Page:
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Editorial Reviews

From Publishers Weekly

Starred Review. Edgar-winner Lippman, author of the Tess Monaghan mystery series (No Good Deeds, etc.), shows she's as good as Peter Abrahams and other A-list thriller writers with this outstanding stand-alone. A driver who flees a car accident on a Maryland highway breathes new life into a 30-year-old mystery—the disappearance of the young Bethany sisters at a shopping mall—after she later tells the police she's one of the missing girls. As soon as the mystery woman drops that bombshell, she clams up, placing the new lead detective, Kevin Infante, in a bind, as he struggles to gain her trust while exploring the odd holes in her story. Deftly moving between past and present, Lippman presents the last day both sisters, Sunny and Heather, were seen alive from a variety of perspectives. Subtle clues point to the surprising but plausible solution of the crime and the identity of the mystery woman. Lippman, who has also won Shamus, Agatha, Anthony and Nero Wolfe awards, should gain many new fans with this superb effort. 9-city author tour. (Mar.)
Copyright © Reed Business Information, a division of Reed Elsevier Inc. All rights reserved. --This text refers to an out of print or unavailable edition of this title.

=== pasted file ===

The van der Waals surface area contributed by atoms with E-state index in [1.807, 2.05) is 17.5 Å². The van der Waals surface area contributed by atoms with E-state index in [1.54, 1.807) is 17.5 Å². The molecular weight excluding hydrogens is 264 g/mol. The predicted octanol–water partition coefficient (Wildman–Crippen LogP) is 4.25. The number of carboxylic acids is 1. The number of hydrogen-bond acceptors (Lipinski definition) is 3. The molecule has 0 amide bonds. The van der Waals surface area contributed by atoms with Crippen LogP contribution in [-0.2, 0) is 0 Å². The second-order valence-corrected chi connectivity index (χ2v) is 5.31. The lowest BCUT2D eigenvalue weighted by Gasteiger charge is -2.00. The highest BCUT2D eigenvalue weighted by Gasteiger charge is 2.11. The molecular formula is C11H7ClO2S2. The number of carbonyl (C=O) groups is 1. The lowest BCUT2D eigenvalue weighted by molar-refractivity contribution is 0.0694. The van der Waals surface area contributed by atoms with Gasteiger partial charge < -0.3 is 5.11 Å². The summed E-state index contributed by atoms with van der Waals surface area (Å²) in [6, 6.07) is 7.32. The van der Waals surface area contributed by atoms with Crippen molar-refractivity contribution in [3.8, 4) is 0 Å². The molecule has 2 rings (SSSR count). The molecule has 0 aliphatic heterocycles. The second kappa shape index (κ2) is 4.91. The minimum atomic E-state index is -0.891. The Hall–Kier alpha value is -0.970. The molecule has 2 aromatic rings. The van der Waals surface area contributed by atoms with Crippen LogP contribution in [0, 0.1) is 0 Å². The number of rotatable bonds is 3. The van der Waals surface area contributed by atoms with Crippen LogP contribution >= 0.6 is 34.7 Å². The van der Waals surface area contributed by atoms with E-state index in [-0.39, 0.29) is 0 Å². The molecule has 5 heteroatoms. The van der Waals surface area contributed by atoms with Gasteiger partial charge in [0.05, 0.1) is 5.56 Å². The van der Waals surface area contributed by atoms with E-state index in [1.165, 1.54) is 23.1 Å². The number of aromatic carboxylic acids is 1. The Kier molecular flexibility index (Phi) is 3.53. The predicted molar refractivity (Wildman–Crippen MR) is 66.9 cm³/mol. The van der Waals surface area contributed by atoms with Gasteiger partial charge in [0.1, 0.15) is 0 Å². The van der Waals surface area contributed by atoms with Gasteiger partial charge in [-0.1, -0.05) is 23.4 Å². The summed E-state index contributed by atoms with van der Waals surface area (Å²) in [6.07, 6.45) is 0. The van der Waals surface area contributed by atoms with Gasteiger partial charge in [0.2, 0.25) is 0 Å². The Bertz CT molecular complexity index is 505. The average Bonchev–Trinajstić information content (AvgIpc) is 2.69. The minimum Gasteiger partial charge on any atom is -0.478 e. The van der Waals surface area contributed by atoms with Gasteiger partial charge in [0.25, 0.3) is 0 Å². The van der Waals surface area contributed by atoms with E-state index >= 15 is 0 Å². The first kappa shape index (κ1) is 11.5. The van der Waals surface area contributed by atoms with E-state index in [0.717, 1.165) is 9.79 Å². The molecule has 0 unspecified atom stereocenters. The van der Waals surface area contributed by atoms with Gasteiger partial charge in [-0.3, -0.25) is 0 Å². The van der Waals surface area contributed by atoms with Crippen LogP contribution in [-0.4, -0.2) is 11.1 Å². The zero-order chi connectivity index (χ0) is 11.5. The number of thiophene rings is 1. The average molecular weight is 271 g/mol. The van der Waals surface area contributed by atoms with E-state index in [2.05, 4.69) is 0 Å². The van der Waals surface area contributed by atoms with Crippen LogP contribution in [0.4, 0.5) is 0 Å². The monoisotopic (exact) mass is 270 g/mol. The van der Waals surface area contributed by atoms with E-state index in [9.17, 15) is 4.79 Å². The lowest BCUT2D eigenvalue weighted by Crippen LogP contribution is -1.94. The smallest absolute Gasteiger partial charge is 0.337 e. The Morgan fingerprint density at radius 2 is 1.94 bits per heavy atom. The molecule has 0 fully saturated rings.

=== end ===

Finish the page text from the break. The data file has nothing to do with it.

From School Library Journal

Adult/High School–After fleeing a car accident, a middle-aged woman with no ID is questioned by both the police and hospital administration. Refusing to reveal her identity (and proof of health insurance), she instead hints that she is the younger of two sisters, Heather and Sunny Bethany, who disappeared the day before Easter in 1975. This gets everyone's attention. She knows both too much and not enough about the case, leading Baltimore police on wild goose chases to Pennsylvania and Georgia, saying just enough to stay out of jail and keep them interested, albeit suspicious. The narrative threads unravel into the various accounts of that Saturday's events, the aftermath of the disappearance, the investigation, and Heather's own increasingly desperate attempts to evade further disclosure. This novel is a page-turner. Tantalizing revelations are dropped at chapter ends before veering into another part of the narrative, back and forth in time. Characters are well defined and varied, each with a different perspective on the nature of grief. Ultimately, after all of the half-truths and deceptions are played out, unexpected but moving forgiveness wins out.–Jenny Gasset, Orange County Public Library, CA
Copyright © Reed Business Information, a division of Reed Elsevier Inc. All rights reserved. --This text refers to an out of print or unavailable edition of this title.
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Product Details

  • Paperback: 400 pages
  • Publisher: William Morrow Paperbacks; Reissue edition (February 10, 2009)
  • Language: English
  • ISBN-10: 006177135X
  • ISBN-13: 978-0061771354
  • Product Dimensions: 5.3 x 0.9 x 8 inches
  • Shipping Weight: 11.2 ounces (View shipping rates and policies)
  • Average Customer Review: 3.9 out of 5 stars  See all reviews (499 customer reviews)
  • Amazon Best Sellers Rank: #191,888 in Books (See Top 100 in Books)

More About the Author